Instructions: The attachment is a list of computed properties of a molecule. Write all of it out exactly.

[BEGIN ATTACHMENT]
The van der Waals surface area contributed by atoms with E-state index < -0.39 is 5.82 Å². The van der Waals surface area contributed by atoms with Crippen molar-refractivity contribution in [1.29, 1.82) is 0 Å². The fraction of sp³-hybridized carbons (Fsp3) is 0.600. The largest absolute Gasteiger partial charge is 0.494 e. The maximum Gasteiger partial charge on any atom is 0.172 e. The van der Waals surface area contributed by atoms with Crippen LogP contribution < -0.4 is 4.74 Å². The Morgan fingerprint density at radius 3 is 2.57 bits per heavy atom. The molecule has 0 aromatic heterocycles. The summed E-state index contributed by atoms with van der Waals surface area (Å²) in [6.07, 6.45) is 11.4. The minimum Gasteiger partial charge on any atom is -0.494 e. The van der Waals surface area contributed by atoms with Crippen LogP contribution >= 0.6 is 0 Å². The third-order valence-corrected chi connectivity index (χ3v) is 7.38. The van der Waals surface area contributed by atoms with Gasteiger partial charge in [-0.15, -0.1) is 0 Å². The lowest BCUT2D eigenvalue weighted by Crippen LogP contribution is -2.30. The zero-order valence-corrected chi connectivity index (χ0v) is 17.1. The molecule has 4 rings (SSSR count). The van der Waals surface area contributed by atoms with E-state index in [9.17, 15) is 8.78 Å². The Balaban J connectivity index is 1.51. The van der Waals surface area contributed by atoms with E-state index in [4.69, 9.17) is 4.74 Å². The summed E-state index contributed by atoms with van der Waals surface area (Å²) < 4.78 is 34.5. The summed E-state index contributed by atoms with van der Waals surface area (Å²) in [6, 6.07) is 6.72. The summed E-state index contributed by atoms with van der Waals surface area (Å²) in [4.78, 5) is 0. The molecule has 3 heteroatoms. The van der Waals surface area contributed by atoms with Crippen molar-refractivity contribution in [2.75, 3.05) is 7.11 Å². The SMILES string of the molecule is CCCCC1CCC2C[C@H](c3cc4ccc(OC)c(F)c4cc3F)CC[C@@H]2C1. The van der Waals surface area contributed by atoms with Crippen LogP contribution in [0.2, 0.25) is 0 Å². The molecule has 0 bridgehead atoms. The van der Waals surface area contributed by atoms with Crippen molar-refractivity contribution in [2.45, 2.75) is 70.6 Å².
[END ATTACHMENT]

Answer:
The van der Waals surface area contributed by atoms with E-state index < -0.39 is 5.82 Å². The van der Waals surface area contributed by atoms with Crippen molar-refractivity contribution in [1.29, 1.82) is 0 Å². The fraction of sp³-hybridized carbons (Fsp3) is 0.600. The largest absolute Gasteiger partial charge is 0.494 e. The maximum Gasteiger partial charge on any atom is 0.172 e. The van der Waals surface area contributed by atoms with Crippen LogP contribution < -0.4 is 4.74 Å². The Morgan fingerprint density at radius 3 is 2.57 bits per heavy atom. The molecule has 0 aromatic heterocycles. The summed E-state index contributed by atoms with van der Waals surface area (Å²) in [6.07, 6.45) is 11.4. The minimum Gasteiger partial charge on any atom is -0.494 e. The van der Waals surface area contributed by atoms with Crippen LogP contribution >= 0.6 is 0 Å². The third-order valence-corrected chi connectivity index (χ3v) is 7.38. The van der Waals surface area contributed by atoms with Gasteiger partial charge in [-0.15, -0.1) is 0 Å². The lowest BCUT2D eigenvalue weighted by Crippen LogP contribution is -2.30. The zero-order valence-corrected chi connectivity index (χ0v) is 17.1. The molecule has 4 rings (SSSR count). The van der Waals surface area contributed by atoms with E-state index in [9.17, 15) is 8.78 Å². The Balaban J connectivity index is 1.51. The van der Waals surface area contributed by atoms with E-state index in [4.69, 9.17) is 4.74 Å². The summed E-state index contributed by atoms with van der Waals surface area (Å²) < 4.78 is 34.5. The summed E-state index contributed by atoms with van der Waals surface area (Å²) in [6, 6.07) is 6.72. The summed E-state index contributed by atoms with van der Waals surface area (Å²) in [4.78, 5) is 0. The molecule has 3 heteroatoms. The van der Waals surface area contributed by atoms with Crippen molar-refractivity contribution in [2.75, 3.05) is 7.11 Å². The SMILES string of the molecule is CCCCC1CCC2C[C@H](c3cc4ccc(OC)c(F)c4cc3F)CC[C@@H]2C1. The van der Waals surface area contributed by atoms with Crippen LogP contribution in [0.2, 0.25) is 0 Å². The molecule has 0 bridgehead atoms. The van der Waals surface area contributed by atoms with Crippen molar-refractivity contribution in [2.45, 2.75) is 70.6 Å².